Criticism & Features

NBCC Reads

D. A. Powell Picks Edmund White

By D.A. Powell

What is your favorite National Book Critics Circle finalist of all time? The first NBCC winners, honored in 1975 for books published in 1974, were E.L. Doctorow (Ragtime, fiction), John Ashbery (Self-Portrait in a Convex Mirror, poetry), R.W.B. Lewis for his biography of Edith Wharton, and Paul Fussell (The Great War and Modern Memory, criticism). In 2014 the National Book Critics Circle prepares to celebrate nearly forty years of the best work selected by the critics themselves, and also to launch the new John Leonard award for first book. So we're looking back at the winners and finalists, all archived on our website, and we've asked our members and former honorees to pick a favorite. Here's the seventh of dozens of choices in our latest in six years of NBCC Reads surveys.

Edmund White's biography of Genet. Unlocking the heart of a thief takes a safe-cracker, and White has the touch: vivid, intimate and thorough, this biography captures Genet's bold imagination and transgressive spirit. A captivating read.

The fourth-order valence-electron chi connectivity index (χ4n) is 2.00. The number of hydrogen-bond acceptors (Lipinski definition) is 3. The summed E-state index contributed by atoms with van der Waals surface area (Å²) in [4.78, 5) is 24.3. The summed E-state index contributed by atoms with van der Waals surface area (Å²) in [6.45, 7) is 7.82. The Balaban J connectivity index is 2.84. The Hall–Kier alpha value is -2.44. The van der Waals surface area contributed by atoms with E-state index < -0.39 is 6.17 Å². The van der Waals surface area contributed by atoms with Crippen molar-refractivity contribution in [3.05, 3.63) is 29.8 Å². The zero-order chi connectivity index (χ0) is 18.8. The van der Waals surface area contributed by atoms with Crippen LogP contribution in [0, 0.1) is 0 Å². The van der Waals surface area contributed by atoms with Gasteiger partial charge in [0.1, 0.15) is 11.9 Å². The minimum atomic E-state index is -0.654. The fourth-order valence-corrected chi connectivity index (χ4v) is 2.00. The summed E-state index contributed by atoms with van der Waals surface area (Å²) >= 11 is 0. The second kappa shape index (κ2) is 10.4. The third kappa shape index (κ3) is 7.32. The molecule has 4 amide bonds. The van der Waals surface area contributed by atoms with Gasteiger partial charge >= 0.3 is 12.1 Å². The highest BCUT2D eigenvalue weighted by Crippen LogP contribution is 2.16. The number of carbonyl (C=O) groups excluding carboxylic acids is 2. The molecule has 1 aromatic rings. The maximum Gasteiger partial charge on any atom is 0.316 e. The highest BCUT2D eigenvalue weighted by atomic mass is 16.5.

D.A. Powell won this year's National Book Critics Circle poetry award for “Useless Landscapes, or A Guide for Boys.” (2012). Powell, an associate professor in the MFA in Writing Program at the University of San Francisco, was a finalist for the prize twice before, with his books “Chronic” (2009) “Cocktails” (2004). Critics consider his “AIDS trilogy”—“Tea” (1998), “Lunch” (2002), and “Cocktails” (2004)—seminal in the genre. The writer has won numerous awards, including the Kingsley Tufts Prize, the Pushcart Prize, the Northern California Book Award, the Northern California Book Sellers’ Award, the California Book Award, and a Guggenheim Foundation fellowship. He is teaching this fall at the Iowa Writers' Workshop.